The biggest test of special counsel Robert Mueller's investigation into Russian interference in the 2016 presidential election begins Tuesday with the trial of Donald Trump's former campaign chairman, Paul Manafort.
The trial on Manafort's financial dealings will hang over the White House and show just how deeply federal authorities have looked into the private business of Trump associates.
It comes as the President continues to rail against Mueller's investigation, calling it a "witch hunt," and some congressional Republicans are looking to impeach the Justice Department official overseeing the Muller probe, Deputy Attorney General Rod Rosenstein. Trump weighed in on the Mueller probe Tuesday morning, reiterating a defense made by his attorney Rudy Giuliani that "collusion is not a crime," even though actions such as conspiracy can be criminal.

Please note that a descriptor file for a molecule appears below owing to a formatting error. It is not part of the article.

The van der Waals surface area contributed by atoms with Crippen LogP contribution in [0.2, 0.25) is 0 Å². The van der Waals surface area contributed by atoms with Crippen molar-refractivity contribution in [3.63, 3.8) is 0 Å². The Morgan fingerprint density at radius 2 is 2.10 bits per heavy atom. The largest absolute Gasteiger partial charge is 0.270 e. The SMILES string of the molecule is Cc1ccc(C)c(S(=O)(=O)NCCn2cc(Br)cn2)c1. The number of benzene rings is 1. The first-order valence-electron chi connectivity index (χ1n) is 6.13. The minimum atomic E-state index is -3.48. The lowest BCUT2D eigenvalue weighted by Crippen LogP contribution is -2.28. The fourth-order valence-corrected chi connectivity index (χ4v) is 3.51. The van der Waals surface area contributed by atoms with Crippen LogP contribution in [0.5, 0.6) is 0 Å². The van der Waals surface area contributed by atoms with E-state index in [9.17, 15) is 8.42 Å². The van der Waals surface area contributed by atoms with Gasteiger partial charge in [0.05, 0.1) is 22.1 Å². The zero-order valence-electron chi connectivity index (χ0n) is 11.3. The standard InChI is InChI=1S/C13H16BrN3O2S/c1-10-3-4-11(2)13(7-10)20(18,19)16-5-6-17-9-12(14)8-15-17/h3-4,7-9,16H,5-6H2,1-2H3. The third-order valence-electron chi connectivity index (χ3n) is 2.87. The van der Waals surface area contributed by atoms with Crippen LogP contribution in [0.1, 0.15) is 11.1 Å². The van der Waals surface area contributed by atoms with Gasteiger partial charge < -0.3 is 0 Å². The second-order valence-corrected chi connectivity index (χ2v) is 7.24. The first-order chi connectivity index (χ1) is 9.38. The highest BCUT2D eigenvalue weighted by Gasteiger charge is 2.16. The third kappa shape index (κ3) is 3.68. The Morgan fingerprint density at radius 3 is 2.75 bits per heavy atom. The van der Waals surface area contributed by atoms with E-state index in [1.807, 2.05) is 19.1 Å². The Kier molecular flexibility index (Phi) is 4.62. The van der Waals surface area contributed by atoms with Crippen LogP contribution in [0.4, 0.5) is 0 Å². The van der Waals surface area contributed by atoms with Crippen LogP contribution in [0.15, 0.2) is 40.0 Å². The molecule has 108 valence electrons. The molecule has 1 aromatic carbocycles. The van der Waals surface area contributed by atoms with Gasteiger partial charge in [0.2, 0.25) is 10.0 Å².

One year ago to the month, federal agents barged into Manafort's Alexandria, Virginia, apartment under a search warrant. They took dozens of hanging file folders, bank statements, discs, memory cards and computer hard drives, and a watch worth several thousand dollars from the design house Bijan -- much of that evidence will be on display for the jury.
The trial in federal court in Alexandria, Virginia, is expected to last three weeks. Jury selection will begin Tuesday, with opening arguments likely later this week. Manafort is also scheduled to face trial in Washington, DC, on related charges in September.
The case against Manafort doesn't focus on his time as chairman of the Trump campaign in 2016. Manafort is charged with 18 violations of tax and banking laws. Prosecutors claim he hid millions of dollars in income from lobbying for Ukrainian politicians, all while failing to pay taxes and spending the money on US real estate and personal luxury purchases.
When his Ukrainian political work dried up in 2015, prosecutors say Manafort lied to banks to take out more than $20 million in loans. They accuse him of hiding his foreign bank accounts from federal authorities. Manafort also allegedly received loans from the Federal Savings Bank after one of its executives sought a position in the Trump campaign and administration, prosecutors say.